And yet, a couple of teachers, as a result of their force of personality, zest for learning and skill in teaching, wrought miracles on me, in the areas of Art and Music – Ted Amos and Ron Dalzell. I entered their classes being a perfect definition of a Musical and Artistic “philistine”, and as a result of their amazing ability in both subjects to “Pass the Parcel” onto an originally very unwilling me, they changed my life immeasurably. I have loved pictures and all sorts of music since their genius and magic was sprinkled over me, and I am eternally grateful for their efforts and the change they made in me. The sad thing is that neither of them would have even realised just what they had done.

Such is the profession of the teacher, and probably explains why “The History Boys” made such an impression on me. It’s not an “exciting” film, and there are no real action sequences, but as a film to savour, written by a master and vividly bringing back a large chunk of one’s personal history and putting it in context, it’s a real joy to watch.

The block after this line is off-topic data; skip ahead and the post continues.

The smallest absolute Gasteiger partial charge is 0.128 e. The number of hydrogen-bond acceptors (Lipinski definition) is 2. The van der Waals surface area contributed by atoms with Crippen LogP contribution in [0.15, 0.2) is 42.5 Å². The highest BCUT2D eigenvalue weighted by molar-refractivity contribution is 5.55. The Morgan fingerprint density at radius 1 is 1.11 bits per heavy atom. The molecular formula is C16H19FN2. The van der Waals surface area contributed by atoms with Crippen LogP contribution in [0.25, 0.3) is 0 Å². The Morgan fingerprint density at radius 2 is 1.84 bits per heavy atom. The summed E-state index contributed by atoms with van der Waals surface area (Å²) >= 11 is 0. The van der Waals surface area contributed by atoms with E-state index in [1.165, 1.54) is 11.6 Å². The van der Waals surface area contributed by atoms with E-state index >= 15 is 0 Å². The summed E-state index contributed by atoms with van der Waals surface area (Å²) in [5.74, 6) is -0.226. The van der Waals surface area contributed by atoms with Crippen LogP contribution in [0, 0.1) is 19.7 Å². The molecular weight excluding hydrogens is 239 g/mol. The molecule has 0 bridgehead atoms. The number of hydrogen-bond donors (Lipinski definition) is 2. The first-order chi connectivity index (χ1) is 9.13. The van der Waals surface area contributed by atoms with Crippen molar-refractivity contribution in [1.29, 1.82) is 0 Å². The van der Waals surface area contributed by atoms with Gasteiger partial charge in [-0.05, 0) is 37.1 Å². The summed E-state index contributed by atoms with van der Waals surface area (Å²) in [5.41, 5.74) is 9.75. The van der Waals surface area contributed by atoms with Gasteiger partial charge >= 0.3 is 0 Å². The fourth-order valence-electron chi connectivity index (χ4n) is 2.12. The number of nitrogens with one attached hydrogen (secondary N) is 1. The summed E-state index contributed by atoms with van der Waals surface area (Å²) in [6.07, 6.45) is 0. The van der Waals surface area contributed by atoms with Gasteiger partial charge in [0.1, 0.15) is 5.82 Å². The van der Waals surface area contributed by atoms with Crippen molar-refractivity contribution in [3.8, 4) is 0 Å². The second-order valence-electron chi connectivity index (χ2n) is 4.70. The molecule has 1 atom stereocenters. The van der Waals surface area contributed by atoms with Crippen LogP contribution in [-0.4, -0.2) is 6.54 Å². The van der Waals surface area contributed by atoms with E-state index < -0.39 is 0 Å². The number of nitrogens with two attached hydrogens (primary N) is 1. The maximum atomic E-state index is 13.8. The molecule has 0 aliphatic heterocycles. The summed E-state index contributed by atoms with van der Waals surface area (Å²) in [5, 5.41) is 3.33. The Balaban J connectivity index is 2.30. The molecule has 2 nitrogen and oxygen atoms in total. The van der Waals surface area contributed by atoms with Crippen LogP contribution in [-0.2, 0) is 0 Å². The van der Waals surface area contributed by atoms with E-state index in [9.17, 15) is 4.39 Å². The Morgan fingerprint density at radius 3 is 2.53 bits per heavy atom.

Thursday, November 16, 2006


Assistant Commissioner John Yates

Watch this face - you'll see it again!

There is an increasing sense of schadenfreude in watching the twists and turns of Our Glorious Leaders trying to pretend that the “Cash for Honours” issue simply doesn’t exist. The antics of Scotland Yard’s Assistant Commissioner John Yates (above) seem destined to ensure that he will finish his illustrious career with no “gong” after his name, given the way he seems to be moving inexorably across the political chessboard towards King Tony.